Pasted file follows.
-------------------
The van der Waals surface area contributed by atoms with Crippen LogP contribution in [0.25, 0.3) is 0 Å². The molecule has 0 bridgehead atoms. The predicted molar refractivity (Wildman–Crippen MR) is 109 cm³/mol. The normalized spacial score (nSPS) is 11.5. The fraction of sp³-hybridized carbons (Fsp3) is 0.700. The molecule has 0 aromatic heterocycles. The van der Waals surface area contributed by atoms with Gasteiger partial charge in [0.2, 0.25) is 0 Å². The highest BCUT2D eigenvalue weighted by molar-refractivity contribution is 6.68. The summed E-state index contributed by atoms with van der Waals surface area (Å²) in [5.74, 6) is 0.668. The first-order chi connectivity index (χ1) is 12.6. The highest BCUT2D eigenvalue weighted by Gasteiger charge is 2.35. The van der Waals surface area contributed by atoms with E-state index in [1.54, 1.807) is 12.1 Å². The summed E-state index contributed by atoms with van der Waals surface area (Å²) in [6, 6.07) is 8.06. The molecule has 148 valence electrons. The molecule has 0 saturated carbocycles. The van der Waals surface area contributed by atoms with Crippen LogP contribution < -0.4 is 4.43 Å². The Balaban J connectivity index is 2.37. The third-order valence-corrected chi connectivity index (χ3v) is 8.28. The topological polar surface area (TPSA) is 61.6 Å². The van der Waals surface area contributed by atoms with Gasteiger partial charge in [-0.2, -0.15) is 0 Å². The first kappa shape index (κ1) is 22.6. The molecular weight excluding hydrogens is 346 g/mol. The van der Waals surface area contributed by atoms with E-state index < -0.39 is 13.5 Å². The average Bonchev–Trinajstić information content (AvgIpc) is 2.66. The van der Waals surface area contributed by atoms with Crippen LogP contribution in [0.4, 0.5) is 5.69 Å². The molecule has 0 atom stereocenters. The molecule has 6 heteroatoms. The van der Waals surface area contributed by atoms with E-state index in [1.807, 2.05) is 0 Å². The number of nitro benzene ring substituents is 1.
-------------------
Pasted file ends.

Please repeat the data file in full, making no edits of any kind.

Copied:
The van der Waals surface area contributed by atoms with Crippen LogP contribution in [0.25, 0.3) is 0 Å². The molecule has 0 bridgehead atoms. The predicted molar refractivity (Wildman–Crippen MR) is 109 cm³/mol. The normalized spacial score (nSPS) is 11.5. The fraction of sp³-hybridized carbons (Fsp3) is 0.700. The molecule has 0 aromatic heterocycles. The van der Waals surface area contributed by atoms with Gasteiger partial charge in [0.2, 0.25) is 0 Å². The highest BCUT2D eigenvalue weighted by molar-refractivity contribution is 6.68. The summed E-state index contributed by atoms with van der Waals surface area (Å²) in [5.74, 6) is 0.668. The first-order chi connectivity index (χ1) is 12.6. The highest BCUT2D eigenvalue weighted by Gasteiger charge is 2.35. The van der Waals surface area contributed by atoms with E-state index in [1.54, 1.807) is 12.1 Å². The summed E-state index contributed by atoms with van der Waals surface area (Å²) in [6, 6.07) is 8.06. The molecule has 148 valence electrons. The molecule has 0 saturated carbocycles. The van der Waals surface area contributed by atoms with Crippen LogP contribution < -0.4 is 4.43 Å². The Balaban J connectivity index is 2.37. The third-order valence-corrected chi connectivity index (χ3v) is 8.28. The topological polar surface area (TPSA) is 61.6 Å². The van der Waals surface area contributed by atoms with Gasteiger partial charge in [-0.2, -0.15) is 0 Å². The first kappa shape index (κ1) is 22.6. The molecular weight excluding hydrogens is 346 g/mol. The van der Waals surface area contributed by atoms with E-state index < -0.39 is 13.5 Å². The average Bonchev–Trinajstić information content (AvgIpc) is 2.66. The van der Waals surface area contributed by atoms with Crippen LogP contribution in [0.4, 0.5) is 5.69 Å². The molecule has 0 atom stereocenters. The molecule has 6 heteroatoms. The van der Waals surface area contributed by atoms with E-state index in [1.807, 2.05) is 0 Å². The number of nitro benzene ring substituents is 1.